March 6.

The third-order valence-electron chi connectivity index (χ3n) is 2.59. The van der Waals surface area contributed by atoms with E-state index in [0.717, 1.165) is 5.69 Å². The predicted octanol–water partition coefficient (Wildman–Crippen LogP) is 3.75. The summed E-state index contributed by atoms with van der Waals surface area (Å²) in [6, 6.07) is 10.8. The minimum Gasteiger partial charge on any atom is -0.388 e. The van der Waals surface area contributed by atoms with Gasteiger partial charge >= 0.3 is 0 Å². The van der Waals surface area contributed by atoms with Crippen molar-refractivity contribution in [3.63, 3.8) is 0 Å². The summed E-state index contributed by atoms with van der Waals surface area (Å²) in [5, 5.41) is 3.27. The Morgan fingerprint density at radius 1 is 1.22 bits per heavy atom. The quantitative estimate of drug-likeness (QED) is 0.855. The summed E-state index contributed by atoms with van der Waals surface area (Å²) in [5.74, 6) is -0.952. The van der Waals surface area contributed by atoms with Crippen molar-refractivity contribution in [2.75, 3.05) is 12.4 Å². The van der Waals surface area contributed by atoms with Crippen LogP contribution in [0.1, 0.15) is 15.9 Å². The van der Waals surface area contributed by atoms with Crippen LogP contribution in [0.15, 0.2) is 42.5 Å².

1421. Narrative of the taking of the English colony of Surinam by the Zealand fleet, together with the articles of surrender. On 20/30 December [1666] the States of Zealand set forth a fleet of seven sail, with 1,000 men under Abraham Crynsens, for Surinam, which took a small Irishman at the Canaries, touched at Cayenne, where M. De La Barre was daily expected from the Leeward Isles with a fleet, took a New England ketch, one Evans master, and on 16/26 February anchored a league below the fort at Surinam ; whence Crynsens sent the Governor a summons to surrender, promising that all the inhabitants should retain their possessions, but that in case of refusal he would not give any quarter. Governor Lieut.-General William Byam answered that he was commanded to keep this fort, which he would endeavour to do against all opposers, and "so you may act your hostility as soon as you please." But next day after two or three hours' fight, the Governor, having but 50 lbs. of powder left, surrendered on the following terms, viz. : that the Governor and his soldiers should march forth with their arms and flying colours, and be at liberty to go where they pleased, taking with them all that they had except artillery, ammunition, and provisions. But after the surrender the Dutch required the arms of the soldiers, contrary to the articles, and kept 60 negroes which were in the fort on a declaration of the Dutch. Some of the English enlisted with them and promised to show them every corner of the country. That day Capt. Goose arrived in the river and was taken, and at night the Governor went to Torarica and sent for the Council and Assembly, and upon their representing that the country was in no capacity to hold out, the following Articles were agreed upon : 1. That all revenues appointed for the use of church and ministers, especially the rent of John Allen's estate given for that end by Lord Willoughby, be reserved as well for the payment of Dutch as English ministers ; that the English have the election of their own ministers ; that the present minister, George Vernon, be satisfied his arrears by Marcus Munnicke out of said rents ; and that all persons have free liberty of conscience. 2. That no oath be required from the English, but to be faithful to the States of Zealand whilst living in Surinam, and in case the King of England shall attack it, to keep quiet and give no assistance, but to fight against all other enemies. 3. That all persons in Surinam shall be confirmed in their estates, but the estates of such as do not live there shall be absolutely confiscated to the States of Zealand. 4. That all present inhabitants shall have equal privileges with Netherlanders. 5. That any wishing to depart shall have power to sell their estates, and the Governor shall procure them to be transported at moderate freight. 6, 7, 8. That they shall have liberty of fishing, turtling, and trading with the Indians, and cutting specklewood. 9. That all laws shall be published in Dutch or [sic] English, because the inhabitants do not understand Dutch. The inhabitants to be governed by the Netherlands laws. 10. That no prohibition be put on planters to make anything a commodity. 11. That the Caribbs be used civilly, and care be taken that the English be not endamaged by the Dutch, French, and other Indian nations. 12. That all inhabitants in the rivers Commaweene (?) and Mapawny shall be included in these Articles. 13, 14, 15. That the inhabitants shall keep only such arms as are necessary for defence ; raise 100,000 lbs. sugar for the States of Zealand ; and pay the same impositions as were imposed by Lord Willoughby. 16. That the records be delivered to the Governor, or a perfect list given of the inhabitants, slaves, cattle, coppers, and of the Christian or Hebrew inhabitants in every division. 17. That 60 negroes shall be sent to work at the Fort for four months if required. 18. That inhabitants willing to go off with the fleet shall not be detained for any debts, but commissioners shall be appointed to examine and compel payment. 19. That such as intend off shall be furnished with a vessel and a pass from Commissioner Crynsens. 20. That the meaning of these Articles shall at no time be wrested to the prejudice of the inhabitants. 21. That this treaty shall be confirmed by the States of Zealand as soon as possible, and an authentic copy sent to the inhabitants. Done on board the ship Zealand, 6/16 March 1667. Abraham Crynsens, William Byam. [This is dated 16 March, N. S., but there are two other copies of these Articles both dated 6 March, N. S.] Besides these, the Commissioners engaged their honours,1. That absent orphans' estates should be reserved to them. 2. That Capt. Colville, who was daily expected, should have what he had in his ship belonging to himself or other inhabitants. 3. That the prisoners at Berbice and Cayenne be released, and the seamen taken be set ashore at Barbadoes. 4. That all persons living on confiscated estates shall keep possession, paying to the States of Zealand what they were bound to do to their employers during the time of their agreements. 5. That "our men coming from Baurooma" shall have free liberty to go off or stay, for Lieut. Everard, who was Lieut. at Dissekele, with 12 more, and "the other, were all that were left of our men at Baurooma and Dissekele, all the rest perishing for want of supplies." 6. That the "property" of the negroes detained in the Fort be left to the decision of the States of Zealand. According to a list given to the Commissioners there are about 500 officers and soldiers upon the place. 6 pp. [Col. Papers, Vol. XXI., No. 21.]